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How To Add Travel Experiences To Your Resume

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With the rise of digital nomads and an increasing number of companies venturing out to reach foreign markets, some employers have been demanding certain unique skills. Some of these new skills include cross-cultural communication, effective leadership with colleagues and teams abroad, and being able to adapt to different work situations and environments.

If you've recently taken a gap year, have had meaningful travel experiences, or are a digital nomad yourself, you might want to add the knowledge and skills these experiences taught you to your resume.

These experiences will not only help you stand out from the applicant pool, but they can also allow you to explain any gaps in your career, if necessary. Follow the tips below to learn how to categorize your travels, make them relevant to your desired career path, and highlight the skills your potential employer might be interested in.


Resume Tips For Travel Experiences


1. When You Should Include Your Travels

If you took a brief vacation to your favorite beach town or spent the summer wine tasting in France, your travels will translate as no more than fluff on your resume. Make sure the travel experiences you include speak to the skills necessary for the job you're applying for. If your travels can't sensibly be related to your professional life, it's best to leave them off your resume. 


2. Highlight Your Accomplishments

If part of your travel experience included something like helping an organization reach its fundraising goals, doing some freelance accounting for an agency, or sharpening your writing skills by documenting your travels on a blog, make sure to add those to your resume. If possible, add quantifiable details such as, "wrote and published five posts a week for X site" to further boost your credibility. 


3. Keep Things Concise

Recruiters usually spend only a few seconds scanning a resume, so be sure to get your point across quickly. Avoid fluff words and phrases like "gained confidence and independence after two months of solo travel" and instead say, "learned about Chinese customs and culture through experience."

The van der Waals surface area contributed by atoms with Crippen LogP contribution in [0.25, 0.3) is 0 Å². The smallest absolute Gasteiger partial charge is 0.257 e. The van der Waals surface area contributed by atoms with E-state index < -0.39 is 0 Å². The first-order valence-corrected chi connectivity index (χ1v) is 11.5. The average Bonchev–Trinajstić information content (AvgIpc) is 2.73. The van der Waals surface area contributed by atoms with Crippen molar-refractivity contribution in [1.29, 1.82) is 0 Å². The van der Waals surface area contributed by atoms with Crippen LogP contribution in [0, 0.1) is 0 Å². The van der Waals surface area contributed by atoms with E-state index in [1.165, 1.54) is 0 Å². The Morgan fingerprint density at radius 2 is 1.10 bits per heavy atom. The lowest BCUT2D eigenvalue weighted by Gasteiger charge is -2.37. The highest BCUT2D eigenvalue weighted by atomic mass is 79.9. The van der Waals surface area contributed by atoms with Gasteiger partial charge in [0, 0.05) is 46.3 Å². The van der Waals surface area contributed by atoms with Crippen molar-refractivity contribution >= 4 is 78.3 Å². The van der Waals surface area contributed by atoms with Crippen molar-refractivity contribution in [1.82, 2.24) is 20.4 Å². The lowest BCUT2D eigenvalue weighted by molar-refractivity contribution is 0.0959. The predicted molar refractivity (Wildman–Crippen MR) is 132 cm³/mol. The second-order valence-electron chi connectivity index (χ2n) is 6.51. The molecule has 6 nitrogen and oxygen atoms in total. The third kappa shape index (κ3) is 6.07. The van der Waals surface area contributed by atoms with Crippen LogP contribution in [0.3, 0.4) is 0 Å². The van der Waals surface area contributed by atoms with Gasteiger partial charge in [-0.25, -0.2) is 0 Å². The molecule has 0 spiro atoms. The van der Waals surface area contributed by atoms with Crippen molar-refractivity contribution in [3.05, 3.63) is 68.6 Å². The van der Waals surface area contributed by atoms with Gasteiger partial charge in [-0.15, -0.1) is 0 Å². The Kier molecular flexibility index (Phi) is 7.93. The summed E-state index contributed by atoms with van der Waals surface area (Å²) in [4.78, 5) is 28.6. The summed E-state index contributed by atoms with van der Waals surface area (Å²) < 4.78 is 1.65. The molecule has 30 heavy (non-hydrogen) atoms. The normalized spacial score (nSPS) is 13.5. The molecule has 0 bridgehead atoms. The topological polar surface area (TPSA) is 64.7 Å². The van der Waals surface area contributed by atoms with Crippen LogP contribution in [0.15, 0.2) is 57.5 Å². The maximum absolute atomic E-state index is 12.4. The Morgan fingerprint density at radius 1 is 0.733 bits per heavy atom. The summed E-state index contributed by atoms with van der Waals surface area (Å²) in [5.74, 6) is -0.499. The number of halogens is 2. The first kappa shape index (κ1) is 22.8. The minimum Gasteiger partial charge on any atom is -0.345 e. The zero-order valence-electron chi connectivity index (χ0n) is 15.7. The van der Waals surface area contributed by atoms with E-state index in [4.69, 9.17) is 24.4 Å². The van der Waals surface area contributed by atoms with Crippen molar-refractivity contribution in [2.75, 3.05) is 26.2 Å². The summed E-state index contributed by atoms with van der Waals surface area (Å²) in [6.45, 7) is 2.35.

4. Tailor Your Skills to the specific employer

If the position requires occasional business travel, having extensive traveling experience will look great on your resume. Do your research on what the position entails and the kind of employee they're looking for to better word your travel experiences. If the skills you acquired during your travels don't fit naturally in your resume or aren't a good match for the position, you shouldn't include them.


5. Leave the Rest for the Cover Letter

Speaking of skills that don't fit naturally in your resume, consider adding them to your cover letter instead. Cover letters are an opportunity to provide deeper personal information for employers to really understand who you are. Include a sentence or two that relates your travel experiences to your independence, people skills, self-sufficiency or any other relevant soft skills.


6. Label Your Travels Correctly

If your travels can't be considered work, don't lump them in with your work experience. Without overloading your resume, consider adding a separate section where you clearly label each experience under its appropriate category.


Below are the most common types of travel you can include under "Other Experience" on your resume.

  • General Travel: ​List your experiences as general travel if you only traveled for leisure.
  • Volunteer Work:​ If you traveled solely to volunteer or volunteered at any point during your travels, be sure to make that clear.
  • Teaching: ​If you spent time teaching any subject or even giving tours, this experience could provide you with leverage over other candidates.
  • Study Abroad:​ A desire to learn and expand your knowledge will always be seen as an asset to a future employer, especially if it relates to your career.


By following these simple tips, labeling your experiences appropriately, and speaking on any relevant skills you've gained, you'll be fully prepared to turn your travels into an appealing asset for your future employer.




About the Author: Janey Velasco is a Content Marketing Specialist at Siege Media. She enjoys writing on a variety of topics including career, travel and lifestyle. In her free time, you can find her trying out a new coffee shop or planning her next trip.



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